Curiously for an aircraft with a range of over 11,000 kilometres, French domestic carrier Air Inter was the launch customer in January 1994, operating the aircraft between Paris and Marseilles. Since that time Airbus has produced four variants, the A330-200, followed by the -300, -800 and -900.
The A330-900 carries 257 passengers and has a range of 15,090 kms. Other variants can carry as many as 440 passengers. Many flyers prefer its typical economy class configuration of 2-4-2 or 3-3-3, against the 3-4-3 setup often found aboard Boeing's 777.
Although the earlier A330s sold well, the A330-800 and -900, the so-called neo (new engine option) versions have failed to live up expectations, facing headwinds against Boeing's Dreamliner and even Airbus' own A350.
The main market for the A330 is the Asia Pacific. US or Middle Eastern carriers lean towards Boeing's 777. The exception is Delta Air Lines, which has 50 A330s, and not a single Boeing 777. Turkish Airlines is the largest operator with 63 A330s, followed by China Eastern with 54 and China Southern with 37. Qantas is a significant customer with 28 A330s in its fleet while Virgin Australia has three.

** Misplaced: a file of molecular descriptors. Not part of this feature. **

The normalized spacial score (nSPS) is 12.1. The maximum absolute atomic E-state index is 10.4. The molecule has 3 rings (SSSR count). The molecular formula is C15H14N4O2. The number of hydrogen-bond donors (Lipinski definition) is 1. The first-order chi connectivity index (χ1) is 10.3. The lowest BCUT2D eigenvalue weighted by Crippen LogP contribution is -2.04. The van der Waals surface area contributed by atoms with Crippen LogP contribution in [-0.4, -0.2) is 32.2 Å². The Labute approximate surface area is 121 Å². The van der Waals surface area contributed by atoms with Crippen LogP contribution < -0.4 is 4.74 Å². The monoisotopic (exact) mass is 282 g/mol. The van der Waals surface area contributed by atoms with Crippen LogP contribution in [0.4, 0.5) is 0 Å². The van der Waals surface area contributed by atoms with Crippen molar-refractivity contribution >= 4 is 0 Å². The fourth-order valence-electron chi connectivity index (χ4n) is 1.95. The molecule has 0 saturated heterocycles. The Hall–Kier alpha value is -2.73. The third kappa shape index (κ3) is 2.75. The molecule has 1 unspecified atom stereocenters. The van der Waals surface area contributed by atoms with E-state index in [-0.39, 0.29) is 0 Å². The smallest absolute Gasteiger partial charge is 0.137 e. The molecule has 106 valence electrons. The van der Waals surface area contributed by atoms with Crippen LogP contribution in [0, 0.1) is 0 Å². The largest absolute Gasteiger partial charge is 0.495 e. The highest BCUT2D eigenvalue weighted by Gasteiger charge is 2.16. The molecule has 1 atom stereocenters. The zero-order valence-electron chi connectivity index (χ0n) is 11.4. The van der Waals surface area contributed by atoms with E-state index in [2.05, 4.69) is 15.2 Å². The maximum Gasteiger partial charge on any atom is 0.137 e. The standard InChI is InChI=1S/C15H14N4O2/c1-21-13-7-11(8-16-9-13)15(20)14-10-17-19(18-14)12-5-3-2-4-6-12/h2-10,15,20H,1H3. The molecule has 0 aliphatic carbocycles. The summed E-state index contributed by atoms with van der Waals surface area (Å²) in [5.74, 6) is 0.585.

ANA was the launch customer for the Boeing 787 Dreamliner. Photo: BOEING
Since its much-awaited (and delayed) commercial debut in October 2011, the Boeing 787 has been a game changer for the aircraft industry.
Constructed extensively from carbon fibre reinforced polymer, the 787's cabin tolerates higher pressure than an all-metal fuselage, making for a more comfortable passenger experience. Windows are 65 per cent larger than on a standard aircraft window, and the aircraft uses electrical power to control rudder, flaps and elevators rather than the hydraulics used on traditional aircraft. At the end of 2020, Boeing had produced 992 787s, with more than 500 still on order.
Instead of being built in one factory from the ground up, Boeing subcontracted individual suppliers around the globe to deliver subassemblies to Boeing's Everett, Washington factory for final assembly. Thus Mitsubishi builds the wing in Japan, fuselage sections are built in Italy, wiring and passenger doors come from France and software development happens in India.
Of the three variants of the 787 the mid-size 787-9 has the longest range, 13,950 km, and carries around 296 passengers. Other versions typically carry between 248 and 336 passengers. Enhanced passenger comfort plus long range and improved fuel efficiency make it a favourite with airlines for long-haul routes such as Shenzen, China to Zurich, Switzerland, and Dallas to Sydney.
Japan's ANA, the launch customer for the aircraft, has the largest fleet, currently with 74 and more on order. United Airlines has 60 and Japan Airlines 49. Qantas has 10, used on its non-stop flights between Perth and London.